- Memorised and studied the famous forty Hadiths of Imam Nawawi.
- Studied the biography of Ibn Hisham and contemporary biographies of the Prophet peace be upon him by Martin Lings and Tariq Ramadan.
- Advanced study into classical and contemporary Islamic theological philosophy and history during studies as a PhD student and employment as a post-doctoral Research Fellow in Islamic philosophy.
Whilst perhaps exceptional to the judge, such qualifications from within the very Islamic orthodoxy Wilkinson’s defines as “moderate” (i.e. Traditional Islam/Activist Islam) are simply insufficient. Children in the Muslim world have memorised more Qur’an and Hadiths than the expert. Moreover, the Muwatta and Qawa’id al-Islam are considered basic level hadith and fiqh texts. The fact that such qualifications are even presented suggests the absence of qualification. To defer expertise to such an individual on matters where Islamic views are being discerned within an overarching securitisation framework is disconcerting and most certainly rejected by the Islamic scholarly milieu.
Moreover, critical to Islam as understood traditionally is the notion of ijazaat, or license granting authority to transmit. Wilkinson does not list any Ijazaat.
A number of positions have been pronounced “extreme” in Wilkinson’s subjective and unqualified view. Instead of dealing with all of these positions, the inadequacy of his incoherent model used to adjudge certain views will be demonstrated.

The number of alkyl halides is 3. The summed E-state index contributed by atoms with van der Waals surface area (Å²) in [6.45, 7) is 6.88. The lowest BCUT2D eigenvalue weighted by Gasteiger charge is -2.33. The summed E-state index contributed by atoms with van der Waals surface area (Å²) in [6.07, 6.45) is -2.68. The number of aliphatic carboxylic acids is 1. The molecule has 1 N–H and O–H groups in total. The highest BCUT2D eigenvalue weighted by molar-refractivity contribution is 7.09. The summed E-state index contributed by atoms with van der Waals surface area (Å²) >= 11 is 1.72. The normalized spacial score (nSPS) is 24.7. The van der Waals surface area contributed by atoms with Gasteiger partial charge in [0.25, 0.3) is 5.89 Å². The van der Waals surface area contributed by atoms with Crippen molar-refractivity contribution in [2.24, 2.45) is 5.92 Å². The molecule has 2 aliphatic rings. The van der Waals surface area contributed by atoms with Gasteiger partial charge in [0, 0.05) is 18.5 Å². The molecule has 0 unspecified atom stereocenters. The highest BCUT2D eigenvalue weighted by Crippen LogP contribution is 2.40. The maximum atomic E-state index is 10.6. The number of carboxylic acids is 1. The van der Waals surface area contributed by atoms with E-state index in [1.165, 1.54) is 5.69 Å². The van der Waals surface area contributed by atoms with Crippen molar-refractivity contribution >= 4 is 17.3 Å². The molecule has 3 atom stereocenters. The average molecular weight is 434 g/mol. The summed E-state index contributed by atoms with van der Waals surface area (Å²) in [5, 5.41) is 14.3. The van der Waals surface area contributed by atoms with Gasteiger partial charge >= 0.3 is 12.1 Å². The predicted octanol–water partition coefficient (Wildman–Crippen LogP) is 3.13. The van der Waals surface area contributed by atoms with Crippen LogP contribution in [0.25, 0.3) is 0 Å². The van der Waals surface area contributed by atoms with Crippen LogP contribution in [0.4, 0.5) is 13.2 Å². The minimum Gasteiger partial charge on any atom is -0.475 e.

There are fundamental theoretical problems. The model used by Wilkinson is reproduced below:
In explaining his model he writes,
“This is important as, although these phenomena often have a similar ‘Islamic’ complexion, they are in reality fundamentally different in their philosophy, theology, methodology and substance.”
By implication, the further away his “phenomena” are from Islam, the more “fundamentally different” they are in “their philosophy, theology, methodology and substance.” His categorisations, however, are problematic in that elements which are grounded in Islamic orthodoxy are determined by him to be “extreme” or “extreme Salafi-Islamist”.
In describing the themes and tropes of Islam (which is traditional and “moderate”), he cites the great scholar of Islam Imām al-Ghazālī. Moreover, he considers al-Ghazālī as an example of someone who fits in his “Islam” category. This is important as we shall now see.
In defining “extreme Salafist Islamism”, Wilkinson writes,
“According to Extreme Salafist Islamists, such as Sayyid Qutb (1906-1966), the ‘unbelievers’ include all those who are not confessing, practising Muslims, Christians and Jews. However, in mainstream, traditional Islam, Christians and Jews are not classed as ‘unbelievers’ (kuffar).”